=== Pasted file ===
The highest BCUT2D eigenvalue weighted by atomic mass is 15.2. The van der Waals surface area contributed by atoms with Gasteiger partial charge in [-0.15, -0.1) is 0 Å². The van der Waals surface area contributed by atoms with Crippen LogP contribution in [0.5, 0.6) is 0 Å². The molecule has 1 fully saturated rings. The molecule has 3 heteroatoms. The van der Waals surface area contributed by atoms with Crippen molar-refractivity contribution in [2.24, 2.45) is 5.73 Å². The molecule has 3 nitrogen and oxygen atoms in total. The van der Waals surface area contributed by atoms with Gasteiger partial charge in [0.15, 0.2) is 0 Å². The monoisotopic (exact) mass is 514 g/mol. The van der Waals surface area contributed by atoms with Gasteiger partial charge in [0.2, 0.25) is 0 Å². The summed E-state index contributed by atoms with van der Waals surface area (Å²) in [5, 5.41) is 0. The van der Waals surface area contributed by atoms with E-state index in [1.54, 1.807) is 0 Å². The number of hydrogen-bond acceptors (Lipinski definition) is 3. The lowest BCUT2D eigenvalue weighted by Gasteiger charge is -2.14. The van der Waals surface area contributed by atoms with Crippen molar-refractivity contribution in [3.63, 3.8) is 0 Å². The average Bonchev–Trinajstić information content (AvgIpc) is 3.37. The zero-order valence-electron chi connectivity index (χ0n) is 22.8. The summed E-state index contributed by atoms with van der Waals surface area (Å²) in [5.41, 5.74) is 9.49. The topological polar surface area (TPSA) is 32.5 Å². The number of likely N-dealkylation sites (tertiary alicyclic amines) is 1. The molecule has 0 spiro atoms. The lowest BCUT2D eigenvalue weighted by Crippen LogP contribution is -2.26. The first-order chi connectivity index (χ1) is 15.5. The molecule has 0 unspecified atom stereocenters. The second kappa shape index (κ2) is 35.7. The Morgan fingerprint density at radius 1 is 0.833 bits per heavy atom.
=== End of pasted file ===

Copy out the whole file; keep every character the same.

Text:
The highest BCUT2D eigenvalue weighted by atomic mass is 15.2. The van der Waals surface area contributed by atoms with Gasteiger partial charge in [-0.15, -0.1) is 0 Å². The van der Waals surface area contributed by atoms with Crippen LogP contribution in [0.5, 0.6) is 0 Å². The molecule has 1 fully saturated rings. The molecule has 3 heteroatoms. The van der Waals surface area contributed by atoms with Crippen molar-refractivity contribution in [2.24, 2.45) is 5.73 Å². The molecule has 3 nitrogen and oxygen atoms in total. The van der Waals surface area contributed by atoms with Gasteiger partial charge in [0.15, 0.2) is 0 Å². The monoisotopic (exact) mass is 514 g/mol. The van der Waals surface area contributed by atoms with Gasteiger partial charge in [0.2, 0.25) is 0 Å². The summed E-state index contributed by atoms with van der Waals surface area (Å²) in [5, 5.41) is 0. The van der Waals surface area contributed by atoms with E-state index in [1.54, 1.807) is 0 Å². The number of hydrogen-bond acceptors (Lipinski definition) is 3. The lowest BCUT2D eigenvalue weighted by Gasteiger charge is -2.14. The van der Waals surface area contributed by atoms with Crippen molar-refractivity contribution in [3.63, 3.8) is 0 Å². The average Bonchev–Trinajstić information content (AvgIpc) is 3.37. The zero-order valence-electron chi connectivity index (χ0n) is 22.8. The summed E-state index contributed by atoms with van der Waals surface area (Å²) in [5.41, 5.74) is 9.49. The topological polar surface area (TPSA) is 32.5 Å². The number of likely N-dealkylation sites (tertiary alicyclic amines) is 1. The molecule has 0 spiro atoms. The lowest BCUT2D eigenvalue weighted by Crippen LogP contribution is -2.26. The first-order chi connectivity index (χ1) is 15.5. The molecule has 0 unspecified atom stereocenters. The second kappa shape index (κ2) is 35.7. The Morgan fingerprint density at radius 1 is 0.833 bits per heavy atom.